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  1. #1
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    BB height on 06 FSR

    I noticed I was banging my pedals a lot more with the Stumpy than with my previous bike. The Specialized website claims the BB height is 12.83" to 13.30". When I checked it with the tape measure, the BB height was about 11.5". What gives with the discrepancy?

  2. #2
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    I can't answer your question, but I can note that the December '05 issue of Bicycling said about the Stumpjumper (p. 73): "Testers raved about the bike's ability to carve corners, but noted that some of this prowess is due to the bike's lowish bottom bracket height. While it's not overly low, we did ground the pedals on severely off-camber trails and had to be careful in rocky terrain."

  3. #3
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    I measured mine

    I just checked my 2006 Stumpjumper FSR (base model). It's exactly 13 in. with no rider and standard tires. Are you sure your shock is not "stuck down"


    Quote Originally Posted by Lumbee1
    I noticed I was banging my pedals a lot more with the Stumpy than with my previous bike. The Specialized website claims the BB height is 12.83" to 13.30". When I checked it with the tape measure, the BB height was about 11.5". What gives with the discrepancy?

  4. #4
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    Banged when shock is fully open

    I have only banged the pedals a few times and everytime the Triad was in the fully open position. I went over the same section of trail with the Triad in propedal and I had no problem. I'm no engineer but my guess is that when the shock is in the fully open position it allows the bike to dip more into the travel and thus the BB height decreases. As a result I usually leave the Triad in propedal position and only put it on fully open on the knarliest sections of trails. As the other post stated the bikes performance is enhanced by the lower BB. I'm 6'3" and have an 06 XL Stumpy Comp., I feel much more stable on the bike as I don't feel way up in the air like I did on my old hardtail. Also, I haven't hit my head on low tree limbs, yet.....

  5. #5
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    Quote Originally Posted by billee
    I just checked my 2006 Stumpjumper FSR (base model). It's exactly 13 in. with no rider and standard tires. Are you sure your shock is not "stuck down"
    Where are you measuring? The center of my BB is 12" off the ground. I don't think my shock is stuck down. I just had it serviced after it blew it's oil all over the frame.

  6. #6
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    My measurement was from the floor to the center of the crank bolt. Since the bike is probably not perfectly vertical, you can measure both sides (without moving the bike) and average.

    Did you measure the extended length of the shock? It should be 7.5 in. from center to center of mounting bolts.


    Quote Originally Posted by Lumbee1
    Where are you measuring? The center of my BB is 12" off the ground. I don't think my shock is stuck down. I just had it serviced after it blew it's oil all over the frame.

  7. #7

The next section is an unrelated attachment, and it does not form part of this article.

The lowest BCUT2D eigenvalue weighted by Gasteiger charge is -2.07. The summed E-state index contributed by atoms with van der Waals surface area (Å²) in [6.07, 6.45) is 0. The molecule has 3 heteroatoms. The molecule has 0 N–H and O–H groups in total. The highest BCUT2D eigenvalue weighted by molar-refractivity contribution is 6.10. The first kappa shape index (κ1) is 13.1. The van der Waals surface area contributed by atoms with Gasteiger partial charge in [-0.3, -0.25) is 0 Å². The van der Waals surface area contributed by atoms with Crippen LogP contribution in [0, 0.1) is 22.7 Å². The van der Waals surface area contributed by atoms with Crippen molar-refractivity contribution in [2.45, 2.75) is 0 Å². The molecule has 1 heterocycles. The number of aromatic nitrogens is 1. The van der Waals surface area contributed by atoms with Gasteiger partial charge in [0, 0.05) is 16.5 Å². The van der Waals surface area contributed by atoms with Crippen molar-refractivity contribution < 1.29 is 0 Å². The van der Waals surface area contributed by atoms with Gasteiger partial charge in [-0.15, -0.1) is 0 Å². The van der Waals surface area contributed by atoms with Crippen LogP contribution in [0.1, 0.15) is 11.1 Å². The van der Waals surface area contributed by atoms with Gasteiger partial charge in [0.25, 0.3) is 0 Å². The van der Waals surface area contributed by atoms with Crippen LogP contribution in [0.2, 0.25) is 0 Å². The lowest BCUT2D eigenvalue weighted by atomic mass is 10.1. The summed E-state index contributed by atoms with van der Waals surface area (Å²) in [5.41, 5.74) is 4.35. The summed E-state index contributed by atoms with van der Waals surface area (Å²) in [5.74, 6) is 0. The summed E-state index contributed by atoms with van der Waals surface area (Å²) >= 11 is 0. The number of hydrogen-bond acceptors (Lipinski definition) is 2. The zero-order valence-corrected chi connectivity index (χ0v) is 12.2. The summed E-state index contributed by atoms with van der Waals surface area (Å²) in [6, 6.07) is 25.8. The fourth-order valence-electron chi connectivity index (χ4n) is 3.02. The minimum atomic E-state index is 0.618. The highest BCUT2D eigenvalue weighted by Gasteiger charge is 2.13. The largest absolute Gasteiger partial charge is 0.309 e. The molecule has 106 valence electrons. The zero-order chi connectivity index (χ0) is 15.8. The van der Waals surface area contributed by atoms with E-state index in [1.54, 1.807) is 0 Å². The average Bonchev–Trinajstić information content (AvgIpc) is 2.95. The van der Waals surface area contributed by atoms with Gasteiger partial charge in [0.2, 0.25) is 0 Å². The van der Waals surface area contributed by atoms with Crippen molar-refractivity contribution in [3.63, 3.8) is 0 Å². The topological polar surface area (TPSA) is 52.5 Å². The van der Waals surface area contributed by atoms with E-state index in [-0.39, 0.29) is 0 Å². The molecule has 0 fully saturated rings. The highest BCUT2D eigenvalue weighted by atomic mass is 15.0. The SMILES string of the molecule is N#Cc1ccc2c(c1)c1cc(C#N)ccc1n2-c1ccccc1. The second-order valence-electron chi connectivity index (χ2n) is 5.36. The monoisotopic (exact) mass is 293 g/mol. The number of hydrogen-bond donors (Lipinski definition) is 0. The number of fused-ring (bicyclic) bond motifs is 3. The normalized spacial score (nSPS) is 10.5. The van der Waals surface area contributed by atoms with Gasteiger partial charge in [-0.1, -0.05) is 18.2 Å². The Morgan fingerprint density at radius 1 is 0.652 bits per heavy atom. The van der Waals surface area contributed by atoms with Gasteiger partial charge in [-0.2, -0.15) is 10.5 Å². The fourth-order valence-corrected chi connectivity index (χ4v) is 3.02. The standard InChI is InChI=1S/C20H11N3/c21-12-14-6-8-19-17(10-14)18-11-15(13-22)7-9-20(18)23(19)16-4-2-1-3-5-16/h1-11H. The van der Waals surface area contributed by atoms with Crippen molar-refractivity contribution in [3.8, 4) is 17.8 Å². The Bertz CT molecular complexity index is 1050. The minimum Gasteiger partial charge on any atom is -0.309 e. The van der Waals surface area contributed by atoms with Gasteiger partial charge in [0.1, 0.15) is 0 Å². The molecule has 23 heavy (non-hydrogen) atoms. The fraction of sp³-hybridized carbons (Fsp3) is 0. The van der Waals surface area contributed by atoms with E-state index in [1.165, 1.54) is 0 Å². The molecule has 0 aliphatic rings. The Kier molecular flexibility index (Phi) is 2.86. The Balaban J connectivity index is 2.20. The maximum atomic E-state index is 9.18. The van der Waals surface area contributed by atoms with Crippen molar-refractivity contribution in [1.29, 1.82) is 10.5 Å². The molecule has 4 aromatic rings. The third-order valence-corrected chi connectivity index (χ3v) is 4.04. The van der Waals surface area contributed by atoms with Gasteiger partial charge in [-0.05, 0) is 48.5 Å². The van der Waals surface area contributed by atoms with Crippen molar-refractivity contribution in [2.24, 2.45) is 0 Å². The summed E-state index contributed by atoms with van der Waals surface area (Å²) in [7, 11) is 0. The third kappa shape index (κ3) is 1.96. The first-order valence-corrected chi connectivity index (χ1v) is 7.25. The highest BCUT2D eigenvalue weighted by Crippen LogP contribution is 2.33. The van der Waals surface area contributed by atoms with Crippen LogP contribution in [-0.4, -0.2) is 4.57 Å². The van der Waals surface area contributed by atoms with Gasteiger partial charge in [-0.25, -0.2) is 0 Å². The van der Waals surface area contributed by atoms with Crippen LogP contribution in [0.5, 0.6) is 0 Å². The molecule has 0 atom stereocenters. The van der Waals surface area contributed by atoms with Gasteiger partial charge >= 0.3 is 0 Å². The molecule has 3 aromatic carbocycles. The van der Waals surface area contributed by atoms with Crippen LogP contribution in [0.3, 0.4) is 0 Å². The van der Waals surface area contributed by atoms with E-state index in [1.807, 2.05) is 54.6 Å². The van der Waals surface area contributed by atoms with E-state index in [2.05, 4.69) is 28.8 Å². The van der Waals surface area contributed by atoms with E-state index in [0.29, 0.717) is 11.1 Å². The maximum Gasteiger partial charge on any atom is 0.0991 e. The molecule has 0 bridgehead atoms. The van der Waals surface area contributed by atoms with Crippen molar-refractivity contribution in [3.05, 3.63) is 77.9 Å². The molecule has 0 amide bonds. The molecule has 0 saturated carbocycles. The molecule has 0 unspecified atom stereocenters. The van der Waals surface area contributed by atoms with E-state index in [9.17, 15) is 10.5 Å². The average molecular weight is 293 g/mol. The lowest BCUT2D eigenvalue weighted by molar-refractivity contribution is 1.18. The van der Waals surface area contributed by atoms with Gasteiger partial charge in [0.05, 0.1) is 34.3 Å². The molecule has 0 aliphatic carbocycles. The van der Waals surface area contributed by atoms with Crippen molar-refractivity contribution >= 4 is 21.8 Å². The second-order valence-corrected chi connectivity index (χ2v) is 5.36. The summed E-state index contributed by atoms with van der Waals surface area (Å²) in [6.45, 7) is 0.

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    My shock is stuck down

    I measured eye to eye and it was only 6 15/16th. I got my 06 Stumpy at the end of November and dread sending the shock back for service again. I went through my LBS last time and it took 3 weeks to get the shock back (I asked for expedited service but manager sent it either USPS or UPS Ground from NC to CA). I cannot do that again. I was going nuts during my downtime and when I finally got the bike back I had lost some of my passion.

    Through your experience, how quick is service through Fox directly?

  8. #8
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    Options to fix

    I don't have any first hand experience with Fox turnaround time. If you Google "Fox stuck down" you will get a number of options for repair including do-it-yourself disassembly which looks somewhat dangerous due to trapped internal pressure. One option is to send it to Push Industries. They will fix it for $24.95 with 24 hour turnaround. See the bottom of the page of the following link.

    http://www.pushindustries.com/servic...0Rear%20Shocks


    Quote Originally Posted by Lumbee1
    My shock is stuck down

    I measured eye to eye and it was only 6 15/16th. I got my 06 Stumpy at the end of November and dread sending the shock back for service again. I went through my LBS last time and it took 3 weeks to get the shock back (I asked for expedited service but manager sent it either USPS or UPS Ground from NC to CA). I cannot do that again. I was going nuts during my downtime and when I finally got the bike back I had lost some of my passion.

    Through your experience, how quick is service through Fox directly?

  9. #9
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    Quote Originally Posted by billee
    I don't have any first hand experience with Fox turnaround time. If you Google "Fox stuck down" you will get a number of options for repair including do-it-yourself disassembly which looks somewhat dangerous due to trapped internal pressure. One option is to send it to Push Industries. They will fix it for $24.95 with 24 hour turnaround. See the bottom of the page of the following link.

    http://www.pushindustries.com/servic...0Rear%20Shocks